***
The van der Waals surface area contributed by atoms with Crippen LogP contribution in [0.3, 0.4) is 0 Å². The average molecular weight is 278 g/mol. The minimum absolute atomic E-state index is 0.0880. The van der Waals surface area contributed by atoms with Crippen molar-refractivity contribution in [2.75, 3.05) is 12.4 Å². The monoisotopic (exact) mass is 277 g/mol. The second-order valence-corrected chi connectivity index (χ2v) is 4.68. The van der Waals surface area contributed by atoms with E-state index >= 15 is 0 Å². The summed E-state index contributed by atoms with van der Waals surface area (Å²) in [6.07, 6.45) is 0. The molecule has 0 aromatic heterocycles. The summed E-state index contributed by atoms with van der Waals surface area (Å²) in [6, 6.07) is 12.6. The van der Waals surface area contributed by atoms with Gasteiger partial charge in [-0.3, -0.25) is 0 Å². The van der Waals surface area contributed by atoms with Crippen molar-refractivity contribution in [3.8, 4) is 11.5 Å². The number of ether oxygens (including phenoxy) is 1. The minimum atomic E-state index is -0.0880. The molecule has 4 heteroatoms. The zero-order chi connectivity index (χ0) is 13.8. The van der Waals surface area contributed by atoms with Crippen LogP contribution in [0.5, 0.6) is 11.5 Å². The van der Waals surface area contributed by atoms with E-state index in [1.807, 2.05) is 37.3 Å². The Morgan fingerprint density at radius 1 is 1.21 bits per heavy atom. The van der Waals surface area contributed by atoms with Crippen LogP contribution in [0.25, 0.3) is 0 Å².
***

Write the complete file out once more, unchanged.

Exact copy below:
The van der Waals surface area contributed by atoms with Crippen LogP contribution in [0.3, 0.4) is 0 Å². The average molecular weight is 278 g/mol. The minimum absolute atomic E-state index is 0.0880. The van der Waals surface area contributed by atoms with Crippen molar-refractivity contribution in [2.75, 3.05) is 12.4 Å². The monoisotopic (exact) mass is 277 g/mol. The second-order valence-corrected chi connectivity index (χ2v) is 4.68. The van der Waals surface area contributed by atoms with E-state index >= 15 is 0 Å². The summed E-state index contributed by atoms with van der Waals surface area (Å²) in [6.07, 6.45) is 0. The molecule has 0 aromatic heterocycles. The summed E-state index contributed by atoms with van der Waals surface area (Å²) in [6, 6.07) is 12.6. The van der Waals surface area contributed by atoms with Gasteiger partial charge in [-0.3, -0.25) is 0 Å². The van der Waals surface area contributed by atoms with Crippen molar-refractivity contribution in [3.8, 4) is 11.5 Å². The number of ether oxygens (including phenoxy) is 1. The minimum atomic E-state index is -0.0880. The molecule has 4 heteroatoms. The zero-order chi connectivity index (χ0) is 13.8. The van der Waals surface area contributed by atoms with Crippen LogP contribution in [0.5, 0.6) is 11.5 Å². The van der Waals surface area contributed by atoms with E-state index in [1.807, 2.05) is 37.3 Å². The Morgan fingerprint density at radius 1 is 1.21 bits per heavy atom. The van der Waals surface area contributed by atoms with Crippen LogP contribution in [0.25, 0.3) is 0 Å².